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Goldwax Records: A History Of '60s Memphis Soul

Quinton Claunch had an impressive music-business career behind him when he and Rudolph "Doc" Russell started Goldwax Records in 1963. Claunch had enjoyed a career as a country songwriter and guitarist, played rhythm guitar on some of Carl Perkins' first hits, been a talent scout for Sun and Hi Records, and written "White Silver Sands," a national Top 10 hit for Bill Black's Combo in 1960. He ran into Doc Russell at a recording session for rockabilly singer Charlie Feathers, and Russell mentioned that he'd like to invest in a record label. Claunch took his $600 and got to work.

"Darling," by The Lyrics, was unlike anything anyone in Memphis was doing — an odd combination of doo-wop and James Brown — and, predictably enough, it wasn't a hit. It made just enough noise locally, however, to bring a young hematologist, Roosevelt Jamison, to his door one night at midnight. Jamison had a small tape recorder, a tape and two members of a local gospel group who'd been moonlighting some secular material Jamison had written, and which he'd recorded. One of them was named Overton Vertis Wright, who sang "That's How Strong My Love Is."

Unfortunately, this wasn't the break Claunch or Jamison was looking for: Don Robey, of Duke/Peacock Records in Houston, unearthed a contract O.V. Wright had signed as a member of another gospel group, and took him away. Wright went on to make many great records, but not for Goldwax.

No, it was the other singer, James Carr, who would put Goldwax on the map.

It took a couple of tries, but "You've Got My Mind Messed Up" confirmed everyone's faith in Carr, who, in the next couple of years, would produce a string of soul masterpieces, including "Love Attack," "Pouring Water on a Drowning Man," "Dark End of the Street" and "Life Turned Her That Way." Saying that a James Carr B-side was better than most Memphis soul singers' A-sides isn't putting anyone else down. He really was that good.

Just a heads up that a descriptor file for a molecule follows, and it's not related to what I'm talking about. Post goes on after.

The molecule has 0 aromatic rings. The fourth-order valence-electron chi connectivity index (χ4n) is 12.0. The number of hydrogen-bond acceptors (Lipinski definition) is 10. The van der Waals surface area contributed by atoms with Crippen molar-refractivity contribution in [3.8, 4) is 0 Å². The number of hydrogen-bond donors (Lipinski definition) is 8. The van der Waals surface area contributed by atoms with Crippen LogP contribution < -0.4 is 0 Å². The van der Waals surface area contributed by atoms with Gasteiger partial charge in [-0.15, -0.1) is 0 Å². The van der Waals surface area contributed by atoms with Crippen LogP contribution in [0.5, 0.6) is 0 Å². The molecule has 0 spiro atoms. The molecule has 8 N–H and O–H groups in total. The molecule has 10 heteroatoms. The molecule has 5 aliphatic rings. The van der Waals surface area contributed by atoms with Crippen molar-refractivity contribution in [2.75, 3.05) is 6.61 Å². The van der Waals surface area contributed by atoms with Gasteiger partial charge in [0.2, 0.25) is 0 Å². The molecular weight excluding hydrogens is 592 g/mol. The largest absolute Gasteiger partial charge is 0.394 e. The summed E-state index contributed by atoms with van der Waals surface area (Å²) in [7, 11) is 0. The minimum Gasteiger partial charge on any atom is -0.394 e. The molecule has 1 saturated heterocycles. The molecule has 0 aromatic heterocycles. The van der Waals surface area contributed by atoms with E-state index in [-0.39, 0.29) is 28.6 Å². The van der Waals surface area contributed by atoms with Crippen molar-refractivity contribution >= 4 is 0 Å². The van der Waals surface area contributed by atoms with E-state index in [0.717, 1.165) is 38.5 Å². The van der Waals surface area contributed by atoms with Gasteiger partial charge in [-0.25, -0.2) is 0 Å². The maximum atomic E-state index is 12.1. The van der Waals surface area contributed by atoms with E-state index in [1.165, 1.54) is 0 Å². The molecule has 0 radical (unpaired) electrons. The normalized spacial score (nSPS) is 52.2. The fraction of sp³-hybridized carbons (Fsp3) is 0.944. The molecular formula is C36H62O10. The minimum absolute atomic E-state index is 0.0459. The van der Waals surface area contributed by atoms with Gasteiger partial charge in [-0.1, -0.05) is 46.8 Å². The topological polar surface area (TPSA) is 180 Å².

Claunch had an ear for great voices, that's for sure. Louis Williams and the Ovations were one of those groups that could barely sell a record, although they did very well on the road and had small regional hits. It's hard to say for sure, but it could be that Williams' greatest asset, "I Believe I'll Go Back Home," was also his biggest problem.

Granted, "I Believe I'll Go Back Home" is an extreme example: The writers Goldwax got to come up with the Ovations' second single apparently figured that cloning a Sam Cooke song would get them the hit they needed, when in fact the real problem was finding a way for Louis Williams to use his Sam Cooke sound in a way Cooke wouldn't have. The group continued for years, and left behind dozens of wonderful recordings, both for Goldwax and other labels.

The other great voice Goldwax had was Spencer Wiggins, who was performing at the Flamingo Lounge with a combo that included Isaac Hayes on organ. Claunch heard the possibilities and got him some material from good writers, and a string of soul classics resulted.

Problems began for the label around 1968. Claunch and Doc Russell began to fall out, and a few records were leased to other labels because of what Claunch called "cash-flow problems." Goldwax's last record was, believe it or not, James Carr singing "Row Row Row Your Boat." Goldwax closed its doors in 1970, and Memphis barely noticed.

Three volumes of The Complete Goldwax Singles are out now.

Copyright 2022 Fresh Air. To see more, visit Fresh Air.

Ed Ward is the rock-and-roll historian on NPR's Fresh Air with Terry Gross.